Reinventing the Regulation of Human Tissue

P97-8                          Food and Drug Administration
FOR IMMEDIATE RELEASE          Lenore Gelb:     (301) 443-3285
February 28, 1997              Broadcast Media: (301) 827-3434
                   Consumer Hotline:(800) 532-4440


The Food and Drug Administration today announced a plan for a
new, comprehensive regulatory framework for products derived from
cells and tissues that would protect the public health through
innovative common-sense government oversight.  Today's proposal is
the FDA's sixth reinvention reform as part of the Clinton
Administration's Reinventing Government Initiative.

"This new regulatory framework, developed after discussions
with industry, academics and professional groups, will allow
greater flexibility and innovation in this promising field of
medicine," said Vice President Al Gore. "At the same time,
safeguards are maintained to protect the public health."

"Human tissues have wide uses in medicine, including skin
replacement after severe burns, tendons and ligaments to repair
injuries, and corneas to restore eyesight,"  said HHS Secretary
Donna E. Shalala. "Now that science is providing even more new ways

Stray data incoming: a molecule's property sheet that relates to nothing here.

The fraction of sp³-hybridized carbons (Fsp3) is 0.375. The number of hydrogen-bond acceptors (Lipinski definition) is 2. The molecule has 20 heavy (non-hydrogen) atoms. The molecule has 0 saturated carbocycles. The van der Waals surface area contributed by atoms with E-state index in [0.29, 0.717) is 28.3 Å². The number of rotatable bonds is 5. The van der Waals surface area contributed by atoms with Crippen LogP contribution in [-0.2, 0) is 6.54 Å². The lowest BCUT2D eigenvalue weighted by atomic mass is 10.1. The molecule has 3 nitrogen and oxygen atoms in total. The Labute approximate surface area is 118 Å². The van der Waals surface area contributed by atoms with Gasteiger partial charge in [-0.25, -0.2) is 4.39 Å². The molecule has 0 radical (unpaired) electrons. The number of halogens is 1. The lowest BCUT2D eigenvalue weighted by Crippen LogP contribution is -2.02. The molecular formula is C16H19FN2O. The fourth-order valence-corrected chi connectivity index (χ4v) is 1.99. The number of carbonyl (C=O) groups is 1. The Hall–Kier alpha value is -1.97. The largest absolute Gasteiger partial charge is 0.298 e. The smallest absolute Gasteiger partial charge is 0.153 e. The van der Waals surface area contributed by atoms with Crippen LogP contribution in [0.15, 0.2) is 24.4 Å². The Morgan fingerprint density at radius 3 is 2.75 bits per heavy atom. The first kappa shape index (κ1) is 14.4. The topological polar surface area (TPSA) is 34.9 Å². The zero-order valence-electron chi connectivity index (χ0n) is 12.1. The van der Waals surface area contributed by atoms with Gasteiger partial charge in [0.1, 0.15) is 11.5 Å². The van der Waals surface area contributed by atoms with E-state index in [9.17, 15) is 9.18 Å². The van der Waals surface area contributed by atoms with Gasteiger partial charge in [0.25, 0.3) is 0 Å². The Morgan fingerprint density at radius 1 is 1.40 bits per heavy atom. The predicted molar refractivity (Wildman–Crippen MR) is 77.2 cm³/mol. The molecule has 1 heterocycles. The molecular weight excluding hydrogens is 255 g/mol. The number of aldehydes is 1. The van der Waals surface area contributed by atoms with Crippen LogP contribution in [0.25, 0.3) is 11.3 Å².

of using tissues, FDA has developed an innovative regulatory
approach to allow these novel products to benefit patients as soon
as possible."

In recent years, scientists have developed innovative methods
of manipulating and using human cells and tissues for therapeutic
purposes.  For example, using somatic cell therapy, scientists are
studying how to manipulate and use human cells to treat viral
infections (including HIV), Parkinson's disease, and diabetes. 
Other tissue research includes the treatment of diseases and
medical conditions by using "cord blood" (from the placenta and
umbilical cord) and processed structural cells and tissues.  

This new regulatory framework, which provides a tiered
approach with the level of regulation proportionate to the degree
of risk, focuses on three general goals:

The following examples show how the tiered approach would

FDA's current regulation of unmodified or minimally modified
tissues that traditionally have been used for replacement purposes
(such as bone replacement) focuses on preventing the spread of
communicable disease.  In December 1993, FDA issued an interim
final rule that required the testing of tissue donors for certain
transmissible disease such as HIV infection and hepatitis, as well
as the screening of donors for behavioral risk factors.  FDA
intends to finalize these requirements soon.  The requirements for
this new regulatory framework would be phased in over the next two
to three years.

The new regulatory framework does not include whole organs or
minimally-manipulated bone marrow, which are both regulated by the
Health Resources and Services Administration.  It does not cover
blood products -- such as whole blood, red blood cells, platelet
and plasma -- for transfusion or animal-derived tissues, which FDA
regulates under existing authorities.  Additional products covered
by other regulations and standards include human milk, collagen,
and growth factors.

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